Week 30 of Your Pregnancy

A look at your body, your baby, and more

week 30 pregnancy highlights


Welcome to week 30 of your pregnancy. You only have 10 more weeks to go until baby arrives. Your baby isn’t shy about taking up all the room it needs—and it may be just about out of space to claim at this point.

Your Trimester: Third trimester

Weeks to Go: 10

Verywell Checklist

  • Continue taking prenatal vitamins.
  • Continue drinking about eight to 12 glasses of water a day.
  • Continue doing your Kegel exercises daily.
  • Take care of any necessary travel now.
  • Prepare your hospital route.

Symptoms This Week

A couple of first-trimester symptoms have likely returned by week 30—namely, fatigue and mood swings. The extra weight you’re carrying can drive exhaustion alone, but there’s a good chance that a lack of sleep is also doing a number on your energy levels, too.

Sleep starts to suffer again now thanks to baby’s shifting position; an uptick in frequent urination at night; and good old-fashioned worry and excitement about the big life changes upon you. All of the above also spurs mood swings.

At the same time, your body is busily churning out the hormone relaxin. Its job is to loosen ligaments and bones in order to help baby make a smoother exit. But this hormone, plus weight gain, can also make your feet bigger.

In fact, a 2013 study in the American Journal of Physical Medicine & Rehabilitation found that about 60 percent to 70 percent of women had longer and wider feet post-pregnancy. And unlike many pregnancy-induced body shifts, this one does not reverse once your baby is born. Instead, this change is normally permanent.

Finally, if you’ve been experiencing the occasional racing heart, it may subside a bit by now. During pregnancy, the amount of blood your heart pumps (also called your cardiac output) increases by 30 percent to 50 percent, speeding your heart rate. However, this week, your cardiac output decreases slightly. (During labor, it goes up again.)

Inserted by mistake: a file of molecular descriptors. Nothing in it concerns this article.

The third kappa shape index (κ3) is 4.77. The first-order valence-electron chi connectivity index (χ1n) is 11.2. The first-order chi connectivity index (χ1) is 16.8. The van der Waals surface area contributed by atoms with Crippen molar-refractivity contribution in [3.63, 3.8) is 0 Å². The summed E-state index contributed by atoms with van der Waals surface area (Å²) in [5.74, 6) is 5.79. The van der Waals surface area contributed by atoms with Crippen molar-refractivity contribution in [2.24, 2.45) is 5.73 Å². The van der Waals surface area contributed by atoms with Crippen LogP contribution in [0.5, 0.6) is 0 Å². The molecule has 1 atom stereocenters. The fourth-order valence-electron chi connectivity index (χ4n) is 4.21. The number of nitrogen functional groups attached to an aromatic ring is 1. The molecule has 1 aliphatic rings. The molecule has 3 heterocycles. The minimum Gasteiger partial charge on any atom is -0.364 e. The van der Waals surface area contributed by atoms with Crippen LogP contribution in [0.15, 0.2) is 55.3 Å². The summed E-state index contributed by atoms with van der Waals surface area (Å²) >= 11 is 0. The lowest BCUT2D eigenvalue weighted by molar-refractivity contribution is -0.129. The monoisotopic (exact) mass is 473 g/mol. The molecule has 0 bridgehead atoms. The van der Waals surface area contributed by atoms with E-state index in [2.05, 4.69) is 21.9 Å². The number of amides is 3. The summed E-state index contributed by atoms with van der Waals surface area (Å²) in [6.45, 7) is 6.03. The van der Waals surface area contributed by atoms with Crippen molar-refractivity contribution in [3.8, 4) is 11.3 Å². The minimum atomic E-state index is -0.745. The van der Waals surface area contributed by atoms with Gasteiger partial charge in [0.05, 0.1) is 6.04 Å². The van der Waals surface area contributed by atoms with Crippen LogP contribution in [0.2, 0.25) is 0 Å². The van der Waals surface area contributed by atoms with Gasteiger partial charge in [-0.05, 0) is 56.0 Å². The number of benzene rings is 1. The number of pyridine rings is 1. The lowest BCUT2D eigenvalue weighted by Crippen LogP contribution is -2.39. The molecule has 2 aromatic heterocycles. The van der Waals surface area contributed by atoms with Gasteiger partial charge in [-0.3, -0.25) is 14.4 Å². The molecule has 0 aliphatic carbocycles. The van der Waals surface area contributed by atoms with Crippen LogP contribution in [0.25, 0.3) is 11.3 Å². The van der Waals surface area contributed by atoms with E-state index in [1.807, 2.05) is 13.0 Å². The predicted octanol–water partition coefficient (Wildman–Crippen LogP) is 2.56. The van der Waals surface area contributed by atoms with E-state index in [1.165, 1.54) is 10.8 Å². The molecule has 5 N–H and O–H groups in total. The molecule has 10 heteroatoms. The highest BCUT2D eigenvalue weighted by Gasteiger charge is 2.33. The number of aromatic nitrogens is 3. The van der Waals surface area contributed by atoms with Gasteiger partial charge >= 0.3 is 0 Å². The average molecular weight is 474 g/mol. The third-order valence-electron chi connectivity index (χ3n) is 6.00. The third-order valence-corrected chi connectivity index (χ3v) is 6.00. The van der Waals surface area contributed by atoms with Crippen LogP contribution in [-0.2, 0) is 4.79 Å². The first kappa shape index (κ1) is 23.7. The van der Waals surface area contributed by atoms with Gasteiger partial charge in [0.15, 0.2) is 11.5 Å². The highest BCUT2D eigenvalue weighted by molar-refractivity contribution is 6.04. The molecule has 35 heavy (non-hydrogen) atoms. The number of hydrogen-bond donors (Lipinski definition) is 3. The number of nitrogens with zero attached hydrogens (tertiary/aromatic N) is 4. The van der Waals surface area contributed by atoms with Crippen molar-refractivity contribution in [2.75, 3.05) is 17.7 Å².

Your Baby's Development

Your uterus is pretty crowded right now, hosting a 3-pound baby who stretches to about 15.15 inches long. To ensure that baby has the room he or she needs to continue growing, your uterus will likely begin to expand underneath your rib cage right about now.

At the same time, the soft and downy hair called lanugo that has covered your baby’s body for weeks begins to fall out by around week 30. At birth, however, some spots of lanugo remain. Most often, the lingering hair can be found on baby’s face, sideburn-area, back, and the top of his or her bum. 

Self-Care Tips

Carpal tunnel syndrome is often associated with repetitive computer work, but it’s also a common problem in pregnancy, especially in the third trimester. Pregnancy-related weight gain and water retention can pinch the median nerve in your wrist, causing pain, tingling, and numbness in your hands and fingers. It can also make grasping objects difficult.

To help quell the uncomfortable feeling, try to:

  • Take a break from activities that require repetitive hand movements, such as using the computer or crafting.
  • Splint your wrist in a neutral position to reduce pressure on the nerve. This can be especially helpful at night since many people unknowingly sleep with their wrists bent, which causes symptoms to flare and disturb rest.
  • Talk to you healthcare provider about hand stretching and strengthening exercises.
  • Speak to your healthcare provider about possibly taking NSAIDs or getting cortisone injections.

A Tip From Verywell